The shiny gold car was two lanes to my right when I noticed it swerving in and out of its lane. It did not slow down or stop as it pulled off the road, and the message was clear that something was drastically wrong as it pulled farther up the road, riding the side of a hill before coming back down to the shoulder of the road again. Still, at top speed, the car road along the shoulder until it drove off the grass and took out an enormous hollow sign pole, the kind that overhangs the highway letting you know what the next three exits are. When that enormous industrial pole went flying through the air, I left my lane and drove up on the grass to get as far away as possible. And I wasn't the only one. Five other witnesses also watched in horror as the car became air born, doing a full flip in mid-air before landing in a ditch full of trees and branches.
I can't believe I just saw that, was all I could think.
Six of us stopped our vehicles and simultaneously pulled out phones, bombarding 9-1-1 with emergency calls. We all waited for traffic to slow down so we could cross the busy highway and made our way towards the crumbled car.
"What exit is the accident? Were you heading north or south?" the dispatcher asked.
"North. No, SOUTH. Noooo...NORTH. Definitely north! The victim is getting out of the car! He's ALIVE!"
We stood aghast as a young man crawled out of the wreckage on his hands and knees, and miraculously, stood up. He asked us how long he had been in the wrecked car for, and we told him it all just happened. He had no recollection at all of the accident. "I must have blacked out." He told us it was a brand new car, and started to cry. Someone lent him a phone so he could call his wife, and we all stood around waiting for the police and an ambulance, telling him how amazing it was that he is a) alive, and b) not more badly hurt than he was. The young man, visibly traumatized, had little to say except for repeatedly lamenting the loss of his new car and wedding ring. I was reasonably sure his wife wouldn't care.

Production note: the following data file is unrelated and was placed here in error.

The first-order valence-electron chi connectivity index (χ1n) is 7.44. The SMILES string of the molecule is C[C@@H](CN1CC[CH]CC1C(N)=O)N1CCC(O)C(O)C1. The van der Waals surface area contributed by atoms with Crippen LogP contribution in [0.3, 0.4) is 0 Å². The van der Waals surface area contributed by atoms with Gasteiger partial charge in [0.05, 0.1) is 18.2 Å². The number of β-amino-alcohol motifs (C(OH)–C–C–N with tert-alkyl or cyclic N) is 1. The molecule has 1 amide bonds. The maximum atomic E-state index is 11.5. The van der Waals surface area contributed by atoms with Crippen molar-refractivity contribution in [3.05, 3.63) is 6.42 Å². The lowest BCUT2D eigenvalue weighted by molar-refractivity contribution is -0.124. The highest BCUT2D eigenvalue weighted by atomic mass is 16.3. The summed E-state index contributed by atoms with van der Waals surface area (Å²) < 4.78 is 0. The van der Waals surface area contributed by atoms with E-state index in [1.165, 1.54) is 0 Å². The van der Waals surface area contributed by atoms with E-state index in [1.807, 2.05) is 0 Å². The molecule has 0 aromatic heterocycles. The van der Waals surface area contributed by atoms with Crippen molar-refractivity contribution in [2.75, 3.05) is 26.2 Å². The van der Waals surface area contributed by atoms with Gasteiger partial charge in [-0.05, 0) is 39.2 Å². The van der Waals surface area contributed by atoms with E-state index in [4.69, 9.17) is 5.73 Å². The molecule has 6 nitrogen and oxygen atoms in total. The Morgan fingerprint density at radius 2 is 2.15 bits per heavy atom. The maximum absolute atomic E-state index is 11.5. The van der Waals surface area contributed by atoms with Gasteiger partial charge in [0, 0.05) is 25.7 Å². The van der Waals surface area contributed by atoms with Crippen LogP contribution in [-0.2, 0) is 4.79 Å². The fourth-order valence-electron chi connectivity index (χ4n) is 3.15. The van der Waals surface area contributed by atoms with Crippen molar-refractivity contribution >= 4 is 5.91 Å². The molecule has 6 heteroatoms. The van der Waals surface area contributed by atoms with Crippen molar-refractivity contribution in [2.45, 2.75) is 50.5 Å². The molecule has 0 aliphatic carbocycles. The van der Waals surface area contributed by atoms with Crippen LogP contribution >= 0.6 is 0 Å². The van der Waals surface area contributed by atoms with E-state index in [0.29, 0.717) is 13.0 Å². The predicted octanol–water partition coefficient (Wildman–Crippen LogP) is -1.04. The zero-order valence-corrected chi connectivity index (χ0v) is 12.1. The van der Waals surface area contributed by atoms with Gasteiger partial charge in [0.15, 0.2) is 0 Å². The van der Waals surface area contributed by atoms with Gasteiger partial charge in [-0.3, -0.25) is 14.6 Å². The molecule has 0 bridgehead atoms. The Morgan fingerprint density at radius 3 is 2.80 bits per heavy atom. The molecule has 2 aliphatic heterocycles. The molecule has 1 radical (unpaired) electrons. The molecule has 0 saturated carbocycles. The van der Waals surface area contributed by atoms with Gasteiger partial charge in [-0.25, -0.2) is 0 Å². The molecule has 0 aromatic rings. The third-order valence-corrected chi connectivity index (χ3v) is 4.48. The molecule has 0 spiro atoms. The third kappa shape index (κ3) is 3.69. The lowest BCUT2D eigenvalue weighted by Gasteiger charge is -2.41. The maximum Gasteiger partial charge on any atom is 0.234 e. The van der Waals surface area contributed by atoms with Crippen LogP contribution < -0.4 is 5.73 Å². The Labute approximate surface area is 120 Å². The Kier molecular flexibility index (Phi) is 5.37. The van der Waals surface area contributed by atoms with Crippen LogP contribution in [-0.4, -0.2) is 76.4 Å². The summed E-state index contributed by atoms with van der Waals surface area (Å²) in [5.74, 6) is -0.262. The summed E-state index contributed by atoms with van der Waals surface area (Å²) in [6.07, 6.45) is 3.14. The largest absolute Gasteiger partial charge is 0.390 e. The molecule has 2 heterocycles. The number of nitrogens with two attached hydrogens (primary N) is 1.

The witnesses compared notes. We had all thought that the man was trying to pull off on the side of the road, but quickly switched to wondering whether a heart attack or seizure was taking place. We all told the man that we couldn't believe he was walking away from the wreck. The young man's face crumpled in tears once again as he noted that it was a brand new car.
Soon, the local police arrived, and the state police arrived, an ambulance, and a fire engine. Two of the witnesses left, and four of us stayed, speaking to police and lending the man our phones. The young man had only been able to reach a succession of voice mails and had not spoken anyone in his family, a terrible irony considering the dozens of ways we use technology to communicate these days. As the EMTs transferred him to a gurney, the young man continued to shout phone numbers at me that reached only more voice mails. Finally, I made contact with his mother. Soon after, I left, late for my destination and a little shaken.
I recounted this to a wise woman I know who said it best: "I hope all the people who were supposed to get messages from this really got it. It takes an awful lot to get the attention of some people."
Wise words, indeed. And something for all of us to think about. Is God trying to get my attention?
Follow up: The young man, whose name is Robert, called me that evening having gotten my number from his mother's caller ID. Having no recollection of the accident, he was seeking details about what happened, and amazingly survived with only a concussion, bruised ribs, and some scrapes. He was not wearing his seat belt.